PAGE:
• Electrical conductivity is an indirect measure of the osmosis of the soil salinity. High levels of conductivity mean an excess of soluble salts in the soil solution, so the plants will show more easily salinity-related diseases (high osmosis)
  • Total limestone expresses the totality of carbonates in the soil - normally Calcium carbonate and Magnesium carbonate - having bigger or smaller dimensions. The finest part of Calcium carbonate which shows a bigger activity is known as active limestone;
  • soil organic substance is an important parameter: if the soil contains an adequate content of organic substance, its bio-chemical characteristics are normally optimal with good physical properties; the organic substance will stabilize the structure;
  • Total nitrogen is a parameter which is always present in the soil, with low importance related to the necessary nitrogen-based fertilizers. It is strictly related to the organic substance, to the ration C/N and to its mineralization. The nitrogen-based fertilization processes are performed on agronomic basis and just in second place they can be adjusted in relation to the content of total nitrogen;
  • assimilable phosphorus, extracted through the Olsen method, supplies a rate of response on which is possible to define enrichment and preserving fertilizations. On the contrary, can be decided to not use phosphorous-based fertilizers;
  • Cation exchange capacity (or CSC) refers to the capacity of the soil to keep the cations “Ca++ (Calcium), K+ (Potassium), Mg++ (Magnesium), Na+ (Sodium), NH4+ (Ammoniacal Nitrogen)” on an exchange basis, being ready to be assimilated by the crops. The exchange capacity is therefore the warehouse where the cation elements are stocked. Such capacity depends and its highly related to the quantity and type of clay and to the organic substance. Sandy soils, which are poor of organic substance, present very low exchange capacity; on the contrary, clayey soils, with high or low organic substance present higher exchange capacity. Together with the capacity of water retention, CSC is the most important soil property.
  • The most important microelements necessary for the plants’ nutrition are: Ferrous, Copper, Manganese, Molybdenum, Boro and Zync. Such elements are absorbed by the plants in low quantities, being however very important for the crops’ growth.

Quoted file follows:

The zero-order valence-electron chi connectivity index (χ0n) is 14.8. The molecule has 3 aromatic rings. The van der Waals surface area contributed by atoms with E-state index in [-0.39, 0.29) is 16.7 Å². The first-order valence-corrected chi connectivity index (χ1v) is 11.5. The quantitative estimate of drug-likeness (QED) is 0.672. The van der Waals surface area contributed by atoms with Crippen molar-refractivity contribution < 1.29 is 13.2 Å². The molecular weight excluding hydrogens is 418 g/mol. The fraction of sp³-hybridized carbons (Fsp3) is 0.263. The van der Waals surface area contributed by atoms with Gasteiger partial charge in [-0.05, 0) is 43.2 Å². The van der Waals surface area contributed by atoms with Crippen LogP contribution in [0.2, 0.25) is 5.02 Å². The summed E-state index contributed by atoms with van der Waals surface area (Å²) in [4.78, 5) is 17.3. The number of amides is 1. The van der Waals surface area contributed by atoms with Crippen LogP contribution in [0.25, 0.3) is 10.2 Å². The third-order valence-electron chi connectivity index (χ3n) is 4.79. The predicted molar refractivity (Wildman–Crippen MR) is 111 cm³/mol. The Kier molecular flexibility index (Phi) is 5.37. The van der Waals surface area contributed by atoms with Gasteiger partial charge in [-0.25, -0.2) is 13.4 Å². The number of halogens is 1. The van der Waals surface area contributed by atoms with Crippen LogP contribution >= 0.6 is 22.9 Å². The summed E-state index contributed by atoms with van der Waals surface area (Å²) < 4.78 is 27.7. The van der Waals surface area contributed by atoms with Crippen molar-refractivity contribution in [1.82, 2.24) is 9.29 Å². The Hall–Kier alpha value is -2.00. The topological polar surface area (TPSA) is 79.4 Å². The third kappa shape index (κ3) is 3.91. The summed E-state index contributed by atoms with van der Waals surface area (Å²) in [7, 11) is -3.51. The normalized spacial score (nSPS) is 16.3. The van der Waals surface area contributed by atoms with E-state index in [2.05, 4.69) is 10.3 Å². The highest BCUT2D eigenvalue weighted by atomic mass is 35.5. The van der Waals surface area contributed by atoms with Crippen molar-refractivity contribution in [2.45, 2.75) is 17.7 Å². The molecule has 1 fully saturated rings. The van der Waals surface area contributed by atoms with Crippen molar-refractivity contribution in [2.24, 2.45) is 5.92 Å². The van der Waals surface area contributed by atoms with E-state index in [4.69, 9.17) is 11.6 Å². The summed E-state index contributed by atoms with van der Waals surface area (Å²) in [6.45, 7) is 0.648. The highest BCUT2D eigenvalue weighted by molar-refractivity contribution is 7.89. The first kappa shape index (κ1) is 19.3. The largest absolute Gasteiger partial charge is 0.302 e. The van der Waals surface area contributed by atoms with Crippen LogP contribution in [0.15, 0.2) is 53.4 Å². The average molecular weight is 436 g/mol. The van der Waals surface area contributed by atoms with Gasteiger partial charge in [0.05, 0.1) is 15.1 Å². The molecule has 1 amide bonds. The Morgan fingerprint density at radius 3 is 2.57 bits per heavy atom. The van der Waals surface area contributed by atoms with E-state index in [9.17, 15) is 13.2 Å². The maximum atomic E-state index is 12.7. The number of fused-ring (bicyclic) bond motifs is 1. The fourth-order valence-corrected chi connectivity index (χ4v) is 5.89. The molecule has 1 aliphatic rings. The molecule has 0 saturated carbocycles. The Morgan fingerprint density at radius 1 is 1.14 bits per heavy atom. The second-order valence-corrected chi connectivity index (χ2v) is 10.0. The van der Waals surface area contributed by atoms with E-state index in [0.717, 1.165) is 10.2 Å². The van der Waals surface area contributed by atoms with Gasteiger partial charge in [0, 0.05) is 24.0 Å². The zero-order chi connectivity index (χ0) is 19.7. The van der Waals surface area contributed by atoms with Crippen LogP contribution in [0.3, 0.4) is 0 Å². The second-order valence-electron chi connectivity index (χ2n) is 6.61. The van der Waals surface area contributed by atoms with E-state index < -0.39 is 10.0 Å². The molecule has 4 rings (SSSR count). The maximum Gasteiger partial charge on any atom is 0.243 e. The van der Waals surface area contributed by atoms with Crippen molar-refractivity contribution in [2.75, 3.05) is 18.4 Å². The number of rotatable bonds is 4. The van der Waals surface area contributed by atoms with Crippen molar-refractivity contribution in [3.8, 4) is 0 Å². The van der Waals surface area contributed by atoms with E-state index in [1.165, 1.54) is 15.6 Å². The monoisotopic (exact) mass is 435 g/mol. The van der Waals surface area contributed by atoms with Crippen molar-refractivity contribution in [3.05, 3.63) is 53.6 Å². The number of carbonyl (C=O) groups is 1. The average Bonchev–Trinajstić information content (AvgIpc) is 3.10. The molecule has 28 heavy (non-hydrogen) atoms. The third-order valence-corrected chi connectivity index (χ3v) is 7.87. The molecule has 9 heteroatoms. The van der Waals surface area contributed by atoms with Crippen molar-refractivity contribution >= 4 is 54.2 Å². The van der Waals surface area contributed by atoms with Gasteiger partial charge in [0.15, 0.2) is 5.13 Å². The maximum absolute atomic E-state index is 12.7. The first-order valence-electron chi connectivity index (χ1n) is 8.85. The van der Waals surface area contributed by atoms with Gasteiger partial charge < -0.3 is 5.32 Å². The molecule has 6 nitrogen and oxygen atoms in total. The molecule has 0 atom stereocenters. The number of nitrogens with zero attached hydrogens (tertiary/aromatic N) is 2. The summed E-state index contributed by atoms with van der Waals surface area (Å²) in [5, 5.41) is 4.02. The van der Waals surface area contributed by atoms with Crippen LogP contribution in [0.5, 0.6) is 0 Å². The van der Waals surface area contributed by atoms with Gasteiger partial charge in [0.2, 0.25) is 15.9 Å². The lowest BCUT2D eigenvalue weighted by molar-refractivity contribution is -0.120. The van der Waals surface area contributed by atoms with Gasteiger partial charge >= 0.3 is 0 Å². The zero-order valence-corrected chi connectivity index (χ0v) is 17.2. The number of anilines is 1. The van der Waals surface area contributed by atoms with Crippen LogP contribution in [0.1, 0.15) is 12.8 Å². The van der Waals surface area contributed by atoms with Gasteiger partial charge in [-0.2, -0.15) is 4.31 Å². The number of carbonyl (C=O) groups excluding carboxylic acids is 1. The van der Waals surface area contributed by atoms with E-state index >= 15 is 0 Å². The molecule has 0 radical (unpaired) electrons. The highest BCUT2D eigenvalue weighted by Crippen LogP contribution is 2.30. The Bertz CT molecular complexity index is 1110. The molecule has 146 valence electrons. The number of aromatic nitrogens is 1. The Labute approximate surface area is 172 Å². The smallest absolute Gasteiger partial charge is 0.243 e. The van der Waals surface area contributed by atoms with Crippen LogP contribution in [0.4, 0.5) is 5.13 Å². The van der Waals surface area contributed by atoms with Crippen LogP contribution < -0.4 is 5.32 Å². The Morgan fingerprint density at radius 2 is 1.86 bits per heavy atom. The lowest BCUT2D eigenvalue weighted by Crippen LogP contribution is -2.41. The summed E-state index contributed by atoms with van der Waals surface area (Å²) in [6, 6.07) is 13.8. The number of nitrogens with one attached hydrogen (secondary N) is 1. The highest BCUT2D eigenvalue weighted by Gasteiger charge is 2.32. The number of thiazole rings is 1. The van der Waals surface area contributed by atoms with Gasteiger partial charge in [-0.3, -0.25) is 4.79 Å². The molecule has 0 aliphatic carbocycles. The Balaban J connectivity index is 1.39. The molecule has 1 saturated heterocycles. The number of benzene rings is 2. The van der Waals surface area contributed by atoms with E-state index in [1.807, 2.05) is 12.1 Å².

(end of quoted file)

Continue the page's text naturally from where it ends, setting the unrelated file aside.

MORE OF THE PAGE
Conclusion

For a correct understanding of the soil fertility, in order to plan a good fertilization process, it’s necessary to carry out a preliminary phase of analysis. The agrochemical analysis of the soil in fact allows to obtain data and information useful to understand the characteristics of the soil to be fertilized. Through a complete analysis, based on both physical and chemical evaluations, it’s possible to get a complete overview and then to operate in a way to guarantee a good level soil fertility.

Forigo Roter Italia for decades has been developing machines for the soil preparation, which can bring different advantages, among whom a higher soil fertility. The Forigo products’ catalogue in fact is composed by stone buriers, bed formers, power harrows, plastic-layers and many other solutions, capable to adapt to any kind of soil.

If you would like to get more information on our machines and on our customized solutions, don’t hesitate to contact us: Forigo team it’s at your complete disposal for any question or curiosity.

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Agrotti Michele

Written by Agrotti Michele

Graduated in Agricultural Sciences and Technologies at the University of Padua, in Forigo Roteritalia he is involved in training and consulting for Italy and foreign Countries.


Forigo ® Roteritalia srl
Via Brennero Nord, 9
456035 Ostigila
Mantova - Italy

 

+39 0386 32691
 
+39 0386 31250
 
 
www.forigo.it